News and Opinion from Sisters, Oregon

The season of the barbecue

There’s nothing more American than a backyard barbecue.

Memorial Day weekend typically marks the start of summer when grilling in the backyard is a great way to cook during the warm season. It’s a time to break out the apron and tongs, fire up the gas or charcoal and listen to the sweet sizzle of a steak and corn on the cob.

Barbecue, according to research done by The Smithsonian, began during the Colonial Era in Virginia. Colonists observed Native Americans smoking and drying meats over an open flame. Then, the British settlers put their own spin on it with basting, using mostly butter or vinegar, to keep the meat moist while grilling over an open flame. Years later, as slaves from the Caribbean were brought to the U.S., they also brought their own flavors, spices, and techniques.

Thus, barbecue was born.

A barbecue can refer to the cooking method itself, Although barbecuing and grilling both refer to cooking food outdoors over a heat source, they aren’t interchangeable terms for the same cooking technique. Yet, the terms barbecuing and grilling are often treated as synonymous; it is more precise to say that barbecuing is a type of grilling. The most important aspects that differentiate the two are the type of heat used and the total cook time.

The term barbecuing refers to cooking meat low and slow, either on a grill or in a smoker. Traditionally, with barbecue, you often have large, bone-in cuts such as ribs, pork shoulder, pork butt or brisket. The cooking is done over indirect heat (away from the flame) for at least a few hours and often the entire day, until the meat is very tender and falling off the bone.

Trails End BBQ Company proprietor Carl Perry of Sisters knows how to cook meat low and slow and used his expert barbecue skills a few years ago in the San Juan Bautista Rib Cook-off and won first place in both ribs and sauce.

Perry cooks the ribs in his smokers for four hours and before he serves the tenderized meat, the racks are put on a grill for about five minutes to caramelize the sauce.

Perry’s barbecue career kicked off accidently when a friend needed him to step up and barbecue ribs at the Deschutes County Fair in 2001. He bought one of his friend’s smokers and had been serving up ribs at Sisters Rodeo and the Deschutes County Fair for years.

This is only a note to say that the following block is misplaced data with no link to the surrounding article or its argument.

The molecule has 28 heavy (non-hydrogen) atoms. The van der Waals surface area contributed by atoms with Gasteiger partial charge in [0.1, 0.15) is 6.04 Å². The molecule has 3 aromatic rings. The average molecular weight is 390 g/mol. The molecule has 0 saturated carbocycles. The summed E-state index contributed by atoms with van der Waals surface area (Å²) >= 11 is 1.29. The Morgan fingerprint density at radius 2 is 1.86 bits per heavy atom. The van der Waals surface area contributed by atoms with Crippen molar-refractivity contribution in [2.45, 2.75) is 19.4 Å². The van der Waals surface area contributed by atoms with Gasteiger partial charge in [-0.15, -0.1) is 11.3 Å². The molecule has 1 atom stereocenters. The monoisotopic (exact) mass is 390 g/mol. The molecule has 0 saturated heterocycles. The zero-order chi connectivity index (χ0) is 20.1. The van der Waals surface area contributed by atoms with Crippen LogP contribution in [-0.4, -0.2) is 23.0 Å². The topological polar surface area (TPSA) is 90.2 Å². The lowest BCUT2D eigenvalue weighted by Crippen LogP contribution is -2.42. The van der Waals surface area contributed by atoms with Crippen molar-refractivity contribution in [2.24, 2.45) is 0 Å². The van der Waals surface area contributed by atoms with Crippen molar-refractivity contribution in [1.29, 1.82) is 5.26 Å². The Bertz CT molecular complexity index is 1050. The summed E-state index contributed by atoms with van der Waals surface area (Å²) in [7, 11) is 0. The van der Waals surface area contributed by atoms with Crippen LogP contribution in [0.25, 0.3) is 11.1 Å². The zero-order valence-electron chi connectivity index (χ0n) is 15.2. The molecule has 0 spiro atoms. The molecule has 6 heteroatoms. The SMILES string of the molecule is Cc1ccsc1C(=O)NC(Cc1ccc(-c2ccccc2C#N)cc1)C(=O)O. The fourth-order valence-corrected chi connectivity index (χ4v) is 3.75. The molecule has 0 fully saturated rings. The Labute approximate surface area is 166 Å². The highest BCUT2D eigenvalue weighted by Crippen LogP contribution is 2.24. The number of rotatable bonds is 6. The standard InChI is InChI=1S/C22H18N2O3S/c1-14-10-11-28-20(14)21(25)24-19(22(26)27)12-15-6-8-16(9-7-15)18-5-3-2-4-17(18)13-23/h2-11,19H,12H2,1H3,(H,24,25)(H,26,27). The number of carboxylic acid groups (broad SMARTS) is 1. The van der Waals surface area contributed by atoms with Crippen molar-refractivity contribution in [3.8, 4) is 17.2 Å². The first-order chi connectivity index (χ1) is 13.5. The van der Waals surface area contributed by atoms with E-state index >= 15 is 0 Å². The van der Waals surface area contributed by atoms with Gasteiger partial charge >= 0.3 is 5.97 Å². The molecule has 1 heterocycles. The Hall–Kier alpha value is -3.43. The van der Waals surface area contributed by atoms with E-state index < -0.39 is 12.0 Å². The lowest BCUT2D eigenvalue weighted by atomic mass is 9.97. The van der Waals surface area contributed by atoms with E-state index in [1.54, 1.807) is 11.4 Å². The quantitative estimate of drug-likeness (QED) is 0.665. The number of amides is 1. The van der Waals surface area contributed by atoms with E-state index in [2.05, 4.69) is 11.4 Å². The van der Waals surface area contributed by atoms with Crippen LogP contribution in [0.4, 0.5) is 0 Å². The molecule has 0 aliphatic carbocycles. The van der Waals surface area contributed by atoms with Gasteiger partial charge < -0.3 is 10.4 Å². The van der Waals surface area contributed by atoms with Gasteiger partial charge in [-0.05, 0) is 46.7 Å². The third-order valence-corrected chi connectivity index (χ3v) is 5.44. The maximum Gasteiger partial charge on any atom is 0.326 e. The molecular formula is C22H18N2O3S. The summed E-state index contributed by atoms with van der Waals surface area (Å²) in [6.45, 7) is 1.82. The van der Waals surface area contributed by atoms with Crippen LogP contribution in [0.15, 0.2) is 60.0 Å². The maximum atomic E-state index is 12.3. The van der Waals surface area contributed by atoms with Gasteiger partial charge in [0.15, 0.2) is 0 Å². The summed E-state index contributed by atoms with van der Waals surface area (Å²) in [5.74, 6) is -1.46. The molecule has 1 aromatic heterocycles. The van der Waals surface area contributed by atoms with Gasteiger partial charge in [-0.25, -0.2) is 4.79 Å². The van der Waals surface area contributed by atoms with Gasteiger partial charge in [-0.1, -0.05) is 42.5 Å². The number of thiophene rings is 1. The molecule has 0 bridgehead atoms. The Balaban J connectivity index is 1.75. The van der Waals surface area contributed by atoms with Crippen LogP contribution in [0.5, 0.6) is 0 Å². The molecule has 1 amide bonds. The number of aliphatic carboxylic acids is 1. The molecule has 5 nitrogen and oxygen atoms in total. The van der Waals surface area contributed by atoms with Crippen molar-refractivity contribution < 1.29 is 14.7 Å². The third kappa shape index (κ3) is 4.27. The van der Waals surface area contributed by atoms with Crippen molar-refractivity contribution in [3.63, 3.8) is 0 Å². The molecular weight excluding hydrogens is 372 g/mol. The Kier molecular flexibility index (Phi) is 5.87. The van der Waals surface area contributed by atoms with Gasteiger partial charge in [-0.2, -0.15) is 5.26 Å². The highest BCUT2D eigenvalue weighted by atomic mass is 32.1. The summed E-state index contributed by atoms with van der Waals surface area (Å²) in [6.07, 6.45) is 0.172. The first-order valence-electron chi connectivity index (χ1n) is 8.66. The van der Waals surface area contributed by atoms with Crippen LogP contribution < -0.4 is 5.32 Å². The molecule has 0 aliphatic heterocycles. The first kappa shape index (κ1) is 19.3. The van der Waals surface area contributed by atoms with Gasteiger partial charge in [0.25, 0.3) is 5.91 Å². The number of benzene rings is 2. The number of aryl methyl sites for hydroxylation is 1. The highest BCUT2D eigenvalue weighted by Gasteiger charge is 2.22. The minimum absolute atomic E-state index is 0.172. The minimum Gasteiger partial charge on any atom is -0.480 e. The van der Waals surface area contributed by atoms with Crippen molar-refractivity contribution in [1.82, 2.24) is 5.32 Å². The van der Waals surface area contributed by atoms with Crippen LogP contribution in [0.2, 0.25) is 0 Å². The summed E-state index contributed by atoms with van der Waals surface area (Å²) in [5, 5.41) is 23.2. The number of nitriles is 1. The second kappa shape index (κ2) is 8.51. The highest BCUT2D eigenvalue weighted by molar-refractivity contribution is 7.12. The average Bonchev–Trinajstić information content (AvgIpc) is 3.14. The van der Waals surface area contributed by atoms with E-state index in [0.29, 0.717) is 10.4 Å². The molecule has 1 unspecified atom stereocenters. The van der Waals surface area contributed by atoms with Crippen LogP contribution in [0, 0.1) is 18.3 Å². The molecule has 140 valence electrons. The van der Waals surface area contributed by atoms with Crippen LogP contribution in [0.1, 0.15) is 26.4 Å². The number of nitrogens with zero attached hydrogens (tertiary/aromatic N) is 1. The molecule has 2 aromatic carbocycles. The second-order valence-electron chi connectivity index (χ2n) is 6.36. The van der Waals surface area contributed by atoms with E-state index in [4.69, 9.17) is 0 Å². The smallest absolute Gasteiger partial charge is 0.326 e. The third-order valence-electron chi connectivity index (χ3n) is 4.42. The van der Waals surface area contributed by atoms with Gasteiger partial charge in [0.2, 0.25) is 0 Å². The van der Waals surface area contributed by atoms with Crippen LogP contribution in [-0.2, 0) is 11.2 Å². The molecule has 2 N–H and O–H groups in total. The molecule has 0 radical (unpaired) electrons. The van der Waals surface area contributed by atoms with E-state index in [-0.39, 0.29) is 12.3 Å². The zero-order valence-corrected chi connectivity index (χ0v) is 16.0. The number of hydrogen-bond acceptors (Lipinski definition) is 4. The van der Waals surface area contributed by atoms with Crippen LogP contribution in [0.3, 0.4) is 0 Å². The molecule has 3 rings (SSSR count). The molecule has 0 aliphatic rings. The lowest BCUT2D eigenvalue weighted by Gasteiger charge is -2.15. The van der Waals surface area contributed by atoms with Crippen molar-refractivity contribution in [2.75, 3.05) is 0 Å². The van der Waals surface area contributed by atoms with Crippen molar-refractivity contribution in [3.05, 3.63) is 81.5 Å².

Grilling is what you’re likely doing more often: cooking food quickly over direct heat at high temperatures. Grilling is hot and fast and gives food a quick sear. If you’re cooking seafood, steak, hamburgers, hot dogs, sausages, pork chops, or boneless chicken breasts, chances are you’re grilling. Vegetables and fruits are also popular foods to grill. At-home grilling is most often done over a gas or charcoal grill.

The bottom line: barbecue is not grilling. It’s not flipping burgers, searing a steak, chicken or ribs with barbecue sauce. It’s cooking over low heat for hours. Barbecue is more than a technique, it’s an experience.

A favorite American pastime and a summer tradition for many, barbecues have a long and surprisingly patriotic history.

The word barbecue comes from the language of a Caribbean Indian tribe called the Taino. Their word for grilling on a raised wooden grate is barbacoa. The word first appeared in print in a Spanish explorer’s account of the West Indies in 1526.

Since then, the popularity of barbecues has spread like wildfire. The history of barbecuing in America dates to colonial times, and it has been a part of American culture ever since.

Our presidents were known to be big fans of the laid-back pastime as well. George Washington’s diaries abound with references to barbecues, including one that lasted for three days.

When Abraham Lincoln’s parents were married, their wedding feast was a barbecue. Along the way, famous inventors left their mark on the American barbecue: the first commercial charcoal briquet factory was designed by Thomas Edison and built by Henry Ford in 1921.


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